Ars Victor is a sci-fi(ish) themed board game that takes some of the unit themes of 40K Space Marines, Eldar and Imperial Guard and then combines it with a command and control system that is somewhat reminiscent of the Command and Colors system. Players have a deck of 24 cards that have two colours (gold and silver), four suits and values from 2 to 7. These cards are used each turn to determine the type (colour and suit) of units that can activate as well as how many. A more detailed description of the game can be found in the rules which are available as a PDF download from their website.
Today was a Marvel Dicemasters event at the store and even though I wasn’t playing I was helping run it for Sentry Box. While I was there I asked Bill to come down and introduce me to the Warhammer Diskwars game from Fantasy Flight.
Diskwars is a product that I was intrigued by when it was first announced but I passed it by during its initial releases. The reason was that the promotional material that FFG released made it look very character focused and less about troops and war machines. It wasn’t until the release of the second expansion, adding the Vampire Counts and a smattering of Skaven and Dark Elves, that I was able to see that it was more troop oriented and had a very good range of units and factions.
Today was the Rivet Wars Mega Battle at Sentry Box. I recently got my Wave 2 shipment from CMoN and decided to use it as an opportunity to try out all the new units and also put on a big battle to show off all the new units.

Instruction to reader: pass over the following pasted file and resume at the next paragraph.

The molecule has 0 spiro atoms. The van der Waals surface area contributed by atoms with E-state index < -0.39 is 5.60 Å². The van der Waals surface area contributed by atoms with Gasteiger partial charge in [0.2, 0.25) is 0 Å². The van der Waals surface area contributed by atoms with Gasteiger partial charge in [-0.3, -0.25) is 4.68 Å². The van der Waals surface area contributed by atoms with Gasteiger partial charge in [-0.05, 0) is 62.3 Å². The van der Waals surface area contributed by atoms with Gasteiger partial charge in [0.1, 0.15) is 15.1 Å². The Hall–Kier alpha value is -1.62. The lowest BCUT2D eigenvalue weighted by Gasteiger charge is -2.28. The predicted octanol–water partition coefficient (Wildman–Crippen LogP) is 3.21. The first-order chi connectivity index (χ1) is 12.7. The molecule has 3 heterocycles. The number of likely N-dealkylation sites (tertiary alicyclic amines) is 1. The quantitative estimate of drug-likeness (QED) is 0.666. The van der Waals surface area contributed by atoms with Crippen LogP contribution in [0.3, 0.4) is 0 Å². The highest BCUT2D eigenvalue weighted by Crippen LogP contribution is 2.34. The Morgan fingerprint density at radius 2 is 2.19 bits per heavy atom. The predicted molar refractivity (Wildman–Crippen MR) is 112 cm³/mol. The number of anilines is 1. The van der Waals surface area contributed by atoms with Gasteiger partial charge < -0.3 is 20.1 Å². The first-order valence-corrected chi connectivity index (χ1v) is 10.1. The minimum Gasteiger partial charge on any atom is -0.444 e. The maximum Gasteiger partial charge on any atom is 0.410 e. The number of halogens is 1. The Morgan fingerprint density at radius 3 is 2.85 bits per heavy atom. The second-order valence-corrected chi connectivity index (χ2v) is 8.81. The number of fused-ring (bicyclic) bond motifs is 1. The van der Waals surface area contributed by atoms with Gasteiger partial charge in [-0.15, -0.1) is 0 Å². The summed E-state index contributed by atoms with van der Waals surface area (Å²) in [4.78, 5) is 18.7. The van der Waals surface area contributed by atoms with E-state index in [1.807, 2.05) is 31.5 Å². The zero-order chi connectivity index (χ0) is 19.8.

There wasn’t any real scenario involved. I just put down as many of the tiles as I could and then dropped down some objective and other terrain. Despite having the extra tile set I could have easily used another three tiles to add even more terrain. I placed a Zuzzy rubber terrain mat on the table, which was happily just wide enough for three tiles, to keep them in place during the game and it worked wonderfully. I had two sets of cards so each team had their own Action and Secret Mission cards.
Its been some time since I was able to get a game of any type in so I was happy that Stad was able to come over and have a game of Federation Commander. Its been some time since Stad has played and I have only had a few games in recently so we were both a little slow with our decisions and play. We had a 300 point game and I played Lyrans to Stad’s Kzinti. I ran a Heavy Cruiser, Destroyer and Frigate while Stad had a Medium Cruiser and two Frigates. His force was able to generate, as you would expect, an enormous number of drones while I had four ESGs spread over the three vessels. My immediate idea was to use the cruiser to cover the two smaller vessels and use its additional ESG to take out drones. That worked for the first two turns but once my formation broke after my initial attack run my smaller craft were overcome.
While I like board games I am not as big a fan of the genre as some people. When I do play a board game I tend to play games with cards in them and this makes me a bit of a fan of deck-building games like Ascension, Marvel Legendary and the like. That said, I’ve never really seen the appeal of Dominion.
Quite some time ago I saw Star Realms but before I could make my mind up about buying it it was sold out and has remained so since then. Luckily it came out for the iPad so I have been able to play it digitally and play it I have. I am, as of this writing, playing my 99th game and despite that apparent wealth of experience I have hit a plateau in my gameplay that has me stuck on on the same “level” of multiplayer ranking for the better part of two weeks.
Chris came over on Saturday and we finished our Round 7 game for the local Dreadball League Preseason. I didn’t take my turn by turn notes for this game so the details are a bit sparse.